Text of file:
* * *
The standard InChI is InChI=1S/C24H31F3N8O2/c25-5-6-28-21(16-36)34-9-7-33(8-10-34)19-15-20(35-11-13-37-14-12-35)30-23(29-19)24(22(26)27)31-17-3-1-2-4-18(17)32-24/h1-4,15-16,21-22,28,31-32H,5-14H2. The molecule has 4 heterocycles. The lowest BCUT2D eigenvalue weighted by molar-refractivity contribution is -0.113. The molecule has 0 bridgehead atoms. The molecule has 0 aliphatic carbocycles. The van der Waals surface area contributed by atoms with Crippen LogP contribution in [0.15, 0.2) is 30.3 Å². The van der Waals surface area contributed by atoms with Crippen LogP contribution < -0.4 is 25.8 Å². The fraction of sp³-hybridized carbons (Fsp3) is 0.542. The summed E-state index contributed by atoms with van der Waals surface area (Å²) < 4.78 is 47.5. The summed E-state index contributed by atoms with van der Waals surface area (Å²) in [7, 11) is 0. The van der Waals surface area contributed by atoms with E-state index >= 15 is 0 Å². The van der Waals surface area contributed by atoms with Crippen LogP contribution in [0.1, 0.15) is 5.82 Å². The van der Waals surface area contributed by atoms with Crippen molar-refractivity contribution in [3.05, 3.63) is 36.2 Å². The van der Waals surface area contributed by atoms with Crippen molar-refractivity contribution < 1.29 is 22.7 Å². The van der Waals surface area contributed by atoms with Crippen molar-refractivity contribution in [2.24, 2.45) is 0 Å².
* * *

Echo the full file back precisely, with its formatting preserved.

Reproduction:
The standard InChI is InChI=1S/C24H31F3N8O2/c25-5-6-28-21(16-36)34-9-7-33(8-10-34)19-15-20(35-11-13-37-14-12-35)30-23(29-19)24(22(26)27)31-17-3-1-2-4-18(17)32-24/h1-4,15-16,21-22,28,31-32H,5-14H2. The molecule has 4 heterocycles. The lowest BCUT2D eigenvalue weighted by molar-refractivity contribution is -0.113. The molecule has 0 bridgehead atoms. The molecule has 0 aliphatic carbocycles. The van der Waals surface area contributed by atoms with Crippen LogP contribution in [0.15, 0.2) is 30.3 Å². The van der Waals surface area contributed by atoms with Crippen LogP contribution < -0.4 is 25.8 Å². The fraction of sp³-hybridized carbons (Fsp3) is 0.542. The summed E-state index contributed by atoms with van der Waals surface area (Å²) < 4.78 is 47.5. The summed E-state index contributed by atoms with van der Waals surface area (Å²) in [7, 11) is 0. The van der Waals surface area contributed by atoms with E-state index >= 15 is 0 Å². The van der Waals surface area contributed by atoms with Crippen LogP contribution in [0.1, 0.15) is 5.82 Å². The van der Waals surface area contributed by atoms with Crippen molar-refractivity contribution in [3.05, 3.63) is 36.2 Å². The van der Waals surface area contributed by atoms with Crippen molar-refractivity contribution < 1.29 is 22.7 Å². The van der Waals surface area contributed by atoms with Crippen molar-refractivity contribution in [2.24, 2.45) is 0 Å².